The DMA includes a CMD/status register with five fields. A first field tells the DMA whether the operation is a data movement that involves a disk-side or host-side memory or whether it is a read/write of immediate data, i.e., a single beat (8 bytes) of data. For data moves, the data source must be specified by the source field of the CMD/status register with the source address in the source register. When the source is the XOR buffer 48, the XOR engine will unload the data and at the same time refill itself with the same data. This allows RAID 3 reconstructed data to stay in the XOR buffer 48 so it can be checked against the final piece of data. Once the last piece of the sector comes in that can be checked by setting a check parity data bit of CMD/status register. The destination must also be indicated by setting the destination field in the CMD/status and its address in the destination register. The amount of data to be transferred is indicated by the word count field.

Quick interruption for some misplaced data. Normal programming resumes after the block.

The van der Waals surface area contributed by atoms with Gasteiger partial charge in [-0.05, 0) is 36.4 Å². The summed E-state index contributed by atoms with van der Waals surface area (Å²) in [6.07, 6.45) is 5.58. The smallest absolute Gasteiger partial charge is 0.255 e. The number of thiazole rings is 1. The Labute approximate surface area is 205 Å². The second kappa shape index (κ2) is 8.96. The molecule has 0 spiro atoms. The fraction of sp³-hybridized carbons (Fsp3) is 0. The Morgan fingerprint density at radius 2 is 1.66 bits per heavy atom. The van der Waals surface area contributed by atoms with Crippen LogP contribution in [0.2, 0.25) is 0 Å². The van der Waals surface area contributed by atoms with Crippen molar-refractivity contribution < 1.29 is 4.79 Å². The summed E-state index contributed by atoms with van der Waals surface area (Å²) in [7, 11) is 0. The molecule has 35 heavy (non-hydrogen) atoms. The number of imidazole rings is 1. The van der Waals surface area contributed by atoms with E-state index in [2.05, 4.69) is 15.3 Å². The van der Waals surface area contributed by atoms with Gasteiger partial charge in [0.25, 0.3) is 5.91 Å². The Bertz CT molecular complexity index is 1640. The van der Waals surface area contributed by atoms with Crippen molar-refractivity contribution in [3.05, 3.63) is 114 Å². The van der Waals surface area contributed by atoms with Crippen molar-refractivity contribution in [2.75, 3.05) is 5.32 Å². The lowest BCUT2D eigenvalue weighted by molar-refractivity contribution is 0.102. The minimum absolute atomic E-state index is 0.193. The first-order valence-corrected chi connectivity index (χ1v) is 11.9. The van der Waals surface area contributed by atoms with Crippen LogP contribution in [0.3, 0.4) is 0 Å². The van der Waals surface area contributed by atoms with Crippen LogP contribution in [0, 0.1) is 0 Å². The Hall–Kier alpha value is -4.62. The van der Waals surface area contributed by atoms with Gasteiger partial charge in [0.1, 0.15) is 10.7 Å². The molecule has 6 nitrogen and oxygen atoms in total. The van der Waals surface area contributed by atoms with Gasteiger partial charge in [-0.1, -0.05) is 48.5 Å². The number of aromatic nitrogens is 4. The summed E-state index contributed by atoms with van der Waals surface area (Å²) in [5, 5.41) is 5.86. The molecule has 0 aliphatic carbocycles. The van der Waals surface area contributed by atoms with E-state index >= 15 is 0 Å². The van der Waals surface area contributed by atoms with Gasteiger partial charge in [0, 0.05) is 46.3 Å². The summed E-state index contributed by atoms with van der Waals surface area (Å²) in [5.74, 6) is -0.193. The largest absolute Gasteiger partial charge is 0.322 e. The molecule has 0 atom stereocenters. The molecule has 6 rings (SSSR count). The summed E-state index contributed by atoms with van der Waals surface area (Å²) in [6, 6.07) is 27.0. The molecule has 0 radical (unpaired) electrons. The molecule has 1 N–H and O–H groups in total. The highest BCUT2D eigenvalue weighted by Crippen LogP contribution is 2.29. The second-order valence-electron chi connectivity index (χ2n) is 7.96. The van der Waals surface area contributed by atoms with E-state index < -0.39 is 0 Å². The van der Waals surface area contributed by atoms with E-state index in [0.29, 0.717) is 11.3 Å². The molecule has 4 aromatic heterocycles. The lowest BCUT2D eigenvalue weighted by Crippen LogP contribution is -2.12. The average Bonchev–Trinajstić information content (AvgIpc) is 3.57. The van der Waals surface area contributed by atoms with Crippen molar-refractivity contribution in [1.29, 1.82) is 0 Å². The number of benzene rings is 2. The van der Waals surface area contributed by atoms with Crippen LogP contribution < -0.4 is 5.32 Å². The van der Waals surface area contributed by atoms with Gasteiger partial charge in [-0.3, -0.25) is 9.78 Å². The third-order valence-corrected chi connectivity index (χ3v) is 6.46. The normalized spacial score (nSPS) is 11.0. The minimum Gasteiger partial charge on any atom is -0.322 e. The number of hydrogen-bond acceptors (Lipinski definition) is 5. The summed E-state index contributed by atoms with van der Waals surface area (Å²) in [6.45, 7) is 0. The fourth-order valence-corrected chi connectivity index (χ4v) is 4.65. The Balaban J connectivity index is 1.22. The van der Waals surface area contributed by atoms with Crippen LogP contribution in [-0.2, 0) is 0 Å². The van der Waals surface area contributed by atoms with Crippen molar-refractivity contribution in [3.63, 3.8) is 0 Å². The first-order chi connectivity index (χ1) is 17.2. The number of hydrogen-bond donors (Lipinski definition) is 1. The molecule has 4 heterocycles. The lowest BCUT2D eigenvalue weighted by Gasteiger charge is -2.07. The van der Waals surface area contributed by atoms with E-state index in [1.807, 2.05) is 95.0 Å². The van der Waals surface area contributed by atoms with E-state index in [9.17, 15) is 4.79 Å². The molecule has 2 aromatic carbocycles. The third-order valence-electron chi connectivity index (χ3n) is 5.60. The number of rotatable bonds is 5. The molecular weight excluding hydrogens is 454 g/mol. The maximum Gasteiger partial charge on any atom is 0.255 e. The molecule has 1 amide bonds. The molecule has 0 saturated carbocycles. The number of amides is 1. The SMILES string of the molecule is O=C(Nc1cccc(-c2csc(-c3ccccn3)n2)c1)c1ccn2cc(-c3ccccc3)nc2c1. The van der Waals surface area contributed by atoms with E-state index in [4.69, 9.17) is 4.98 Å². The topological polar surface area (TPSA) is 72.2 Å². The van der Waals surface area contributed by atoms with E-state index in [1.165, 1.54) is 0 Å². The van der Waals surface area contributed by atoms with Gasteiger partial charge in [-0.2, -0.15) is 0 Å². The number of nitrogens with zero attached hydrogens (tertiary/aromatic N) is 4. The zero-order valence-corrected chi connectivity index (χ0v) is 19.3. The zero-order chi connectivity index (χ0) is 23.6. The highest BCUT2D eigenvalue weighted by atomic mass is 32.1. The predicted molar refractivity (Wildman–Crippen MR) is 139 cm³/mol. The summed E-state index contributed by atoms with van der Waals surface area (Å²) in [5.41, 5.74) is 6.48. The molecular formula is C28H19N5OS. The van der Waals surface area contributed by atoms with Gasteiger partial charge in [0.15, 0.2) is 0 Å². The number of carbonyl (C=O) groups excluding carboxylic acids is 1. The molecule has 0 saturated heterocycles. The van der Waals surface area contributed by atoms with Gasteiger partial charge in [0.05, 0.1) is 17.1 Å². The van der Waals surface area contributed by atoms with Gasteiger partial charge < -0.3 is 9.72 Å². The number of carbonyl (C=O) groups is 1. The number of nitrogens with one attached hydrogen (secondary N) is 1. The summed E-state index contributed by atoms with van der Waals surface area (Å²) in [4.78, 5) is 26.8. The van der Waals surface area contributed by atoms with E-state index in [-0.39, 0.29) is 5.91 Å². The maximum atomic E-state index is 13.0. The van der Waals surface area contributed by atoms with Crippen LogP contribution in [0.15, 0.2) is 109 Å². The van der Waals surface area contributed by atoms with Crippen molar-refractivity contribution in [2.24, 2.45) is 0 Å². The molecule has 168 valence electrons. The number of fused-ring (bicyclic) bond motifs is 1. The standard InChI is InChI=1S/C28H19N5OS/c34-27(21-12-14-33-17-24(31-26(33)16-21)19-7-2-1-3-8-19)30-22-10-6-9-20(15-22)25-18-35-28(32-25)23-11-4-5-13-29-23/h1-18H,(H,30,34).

The flashROM 54 is used to store boot codes. The flashROM of the presently preferred embodiment is a 512KB×8 and will reside on the most significant byte lane of the data bus.
The DMA engine always acts as an initiator and always is responsible for driving the initiator ready signal even when it is not sourcing the data. The disk-side and hostside memory and the mirror FIFO will always be targets. The write bus 38 and the read bus 40 will each have its own interface control signals even when the buses are joined together. At the beginning of moves between the disk-side and host-side memories, the DMA synchronizes data flow between the two memory systems. DMA will handshake with the memories through the initiator ready and the pre-target-ready signal signals. When a memory is ready to receive or send data, it will assert the pre-target-ready signal one cycle before the data is valid. In response, the DMA will assert the initiator ready signal. When both memories are being used in the transfer, the DMA will not assert the initiator ready signal to the memories until it has received both pre-target-ready signals. Once it has received both of these signals, it will assert the initiator ready signal at the same time. At this time, the data is considered valid on the Xbus, i.e., the read and write busses.